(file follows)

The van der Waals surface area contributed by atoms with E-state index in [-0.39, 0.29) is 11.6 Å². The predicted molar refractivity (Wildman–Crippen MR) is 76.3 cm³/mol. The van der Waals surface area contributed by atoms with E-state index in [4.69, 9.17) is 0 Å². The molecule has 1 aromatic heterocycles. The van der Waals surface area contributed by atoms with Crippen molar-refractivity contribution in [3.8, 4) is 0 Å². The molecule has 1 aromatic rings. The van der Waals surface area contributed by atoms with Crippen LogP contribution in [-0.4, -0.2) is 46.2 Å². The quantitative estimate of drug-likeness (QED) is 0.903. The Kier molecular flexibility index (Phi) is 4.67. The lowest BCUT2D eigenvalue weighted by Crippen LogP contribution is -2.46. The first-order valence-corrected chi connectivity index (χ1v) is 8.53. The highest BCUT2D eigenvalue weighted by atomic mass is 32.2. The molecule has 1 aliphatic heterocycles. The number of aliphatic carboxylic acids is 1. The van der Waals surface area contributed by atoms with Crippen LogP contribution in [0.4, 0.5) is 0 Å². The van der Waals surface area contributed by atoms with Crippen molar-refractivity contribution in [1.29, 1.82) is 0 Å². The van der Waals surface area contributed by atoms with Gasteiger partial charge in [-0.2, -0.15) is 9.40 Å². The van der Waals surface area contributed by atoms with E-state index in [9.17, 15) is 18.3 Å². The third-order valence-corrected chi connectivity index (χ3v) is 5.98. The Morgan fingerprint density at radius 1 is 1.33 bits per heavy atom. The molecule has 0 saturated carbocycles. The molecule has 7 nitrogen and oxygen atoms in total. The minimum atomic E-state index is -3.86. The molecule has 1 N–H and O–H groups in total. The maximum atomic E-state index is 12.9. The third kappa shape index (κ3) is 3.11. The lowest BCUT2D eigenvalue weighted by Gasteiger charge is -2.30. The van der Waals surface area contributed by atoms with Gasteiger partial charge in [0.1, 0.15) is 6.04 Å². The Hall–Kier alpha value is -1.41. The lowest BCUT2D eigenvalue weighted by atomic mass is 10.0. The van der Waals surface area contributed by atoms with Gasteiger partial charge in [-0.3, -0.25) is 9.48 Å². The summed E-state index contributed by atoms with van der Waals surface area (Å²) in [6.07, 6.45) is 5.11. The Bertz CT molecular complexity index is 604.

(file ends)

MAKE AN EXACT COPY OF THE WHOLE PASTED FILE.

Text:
The van der Waals surface area contributed by atoms with E-state index in [-0.39, 0.29) is 11.6 Å². The predicted molar refractivity (Wildman–Crippen MR) is 76.3 cm³/mol. The van der Waals surface area contributed by atoms with E-state index in [4.69, 9.17) is 0 Å². The molecule has 1 aromatic heterocycles. The van der Waals surface area contributed by atoms with Crippen molar-refractivity contribution in [3.8, 4) is 0 Å². The molecule has 1 aromatic rings. The van der Waals surface area contributed by atoms with Crippen LogP contribution in [-0.4, -0.2) is 46.2 Å². The quantitative estimate of drug-likeness (QED) is 0.903. The Kier molecular flexibility index (Phi) is 4.67. The lowest BCUT2D eigenvalue weighted by Crippen LogP contribution is -2.46. The first-order valence-corrected chi connectivity index (χ1v) is 8.53. The highest BCUT2D eigenvalue weighted by atomic mass is 32.2. The molecule has 1 aliphatic heterocycles. The number of aliphatic carboxylic acids is 1. The van der Waals surface area contributed by atoms with Crippen LogP contribution in [0.4, 0.5) is 0 Å². The van der Waals surface area contributed by atoms with Crippen molar-refractivity contribution in [1.29, 1.82) is 0 Å². The van der Waals surface area contributed by atoms with Gasteiger partial charge in [-0.2, -0.15) is 9.40 Å². The van der Waals surface area contributed by atoms with E-state index in [9.17, 15) is 18.3 Å². The third-order valence-corrected chi connectivity index (χ3v) is 5.98. The Morgan fingerprint density at radius 1 is 1.33 bits per heavy atom. The molecule has 0 saturated carbocycles. The molecule has 7 nitrogen and oxygen atoms in total. The minimum atomic E-state index is -3.86. The molecule has 1 N–H and O–H groups in total. The maximum atomic E-state index is 12.9. The third kappa shape index (κ3) is 3.11. The lowest BCUT2D eigenvalue weighted by Gasteiger charge is -2.30. The van der Waals surface area contributed by atoms with Gasteiger partial charge in [0.1, 0.15) is 6.04 Å². The Hall–Kier alpha value is -1.41. The lowest BCUT2D eigenvalue weighted by atomic mass is 10.0. The van der Waals surface area contributed by atoms with Gasteiger partial charge in [-0.3, -0.25) is 9.48 Å². The summed E-state index contributed by atoms with van der Waals surface area (Å²) in [6.07, 6.45) is 5.11. The Bertz CT molecular complexity index is 604.